25 April 2006
Focus Of Genetic Research Narrowed
by Kate Melville
Today, details of an important new way of determining proof of natural selection at the single gene level were published by the Public Library of Science (PLoS). The new statistical method will replace what is known as the standard neutral model, which many scientists say is less than ideal.
According to them, the commonly used standard model often provides erroneous conclusions about population structures, because by default it assumes that each individual within a given population has the same chance of reproducing. But now researchers have at their disposal a more accurate statistical model to increase understanding within the field of population genetics.
The new statistical method relies on a large body of data that will, hopefully, more accurately represent population structures. "We know something more now about how the population has been structured," said research leader Chris Toomajian, at the University of Southern California.
This new work may mean that much prior research in this field will have to be revisited. "Once you start looking at enough cases then you realize that, oops, it's all under selection. I think a lot of that research is going to end up in the trash can," said study co-author Magnus Nordborg.
Nordborg explained that the new method can be used for any organism, but the example used in the PLoS paper is the weed known as Arabidopsis thaliana, with special attention paid to the FRIGIDA (FRI) gene that influences bloom cycles. Researchers knew that this plant bloomed annually, but thousands of years ago two gene variants of the FRI gene allowed the thaliana plant to develop as a perennial in order to compete with other plants.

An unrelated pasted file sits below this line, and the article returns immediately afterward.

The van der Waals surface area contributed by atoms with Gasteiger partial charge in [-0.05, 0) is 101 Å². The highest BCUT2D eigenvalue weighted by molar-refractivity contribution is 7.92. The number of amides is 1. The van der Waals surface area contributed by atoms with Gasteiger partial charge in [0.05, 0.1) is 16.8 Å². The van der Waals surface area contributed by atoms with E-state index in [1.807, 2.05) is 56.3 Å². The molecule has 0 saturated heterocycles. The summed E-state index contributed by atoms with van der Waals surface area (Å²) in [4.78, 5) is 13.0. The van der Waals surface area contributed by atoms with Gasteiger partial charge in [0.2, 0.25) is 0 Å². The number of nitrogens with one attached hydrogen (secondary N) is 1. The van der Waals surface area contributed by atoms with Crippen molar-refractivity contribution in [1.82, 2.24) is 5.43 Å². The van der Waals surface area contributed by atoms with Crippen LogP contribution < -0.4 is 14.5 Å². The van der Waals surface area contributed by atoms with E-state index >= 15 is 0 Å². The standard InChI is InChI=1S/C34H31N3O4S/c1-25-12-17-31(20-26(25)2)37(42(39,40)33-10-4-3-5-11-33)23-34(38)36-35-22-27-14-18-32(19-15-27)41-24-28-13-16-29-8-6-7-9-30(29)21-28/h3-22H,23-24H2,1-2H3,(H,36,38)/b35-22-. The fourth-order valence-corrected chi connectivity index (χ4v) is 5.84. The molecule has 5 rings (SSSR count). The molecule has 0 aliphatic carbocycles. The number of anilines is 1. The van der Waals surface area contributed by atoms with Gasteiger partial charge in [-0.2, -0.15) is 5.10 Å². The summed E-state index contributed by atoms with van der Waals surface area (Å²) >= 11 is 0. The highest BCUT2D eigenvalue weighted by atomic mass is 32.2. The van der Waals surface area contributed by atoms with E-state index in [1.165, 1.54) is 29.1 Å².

Using the new statistical method, the team was able to identify the gene variants by comparing 96 plants over 1,102 short fragments of the genome. The team used a scoring system to classify the gene variants, where each was given a score based on the similarity of two plants around the FRI gene relative to their similarity at other regions in the genome. A higher score means that it is less likely that a variant could have developed randomly. The scoring system provides a better statistical representation of the similarities found in plants that are related.
Significantly, Toomajian's team found that the FRI genes of the thaliana plant are too widespread for them to have spread by chance. "We've shown that for one gene with an important role in that [flowering] process, there's good evidence that there's natural selection changing the behavior of the plants," Toomajian said.
Nordborg said that while natural selection is well documented at the whole-organism level, researchers consider biochemical proof of selection the "Holy Grail" of population genetics. "What has proven very difficult is to connect specific molecular changes to selection," he added. These new findings bring biology closer to that elusive goal.
Source: University of Southern California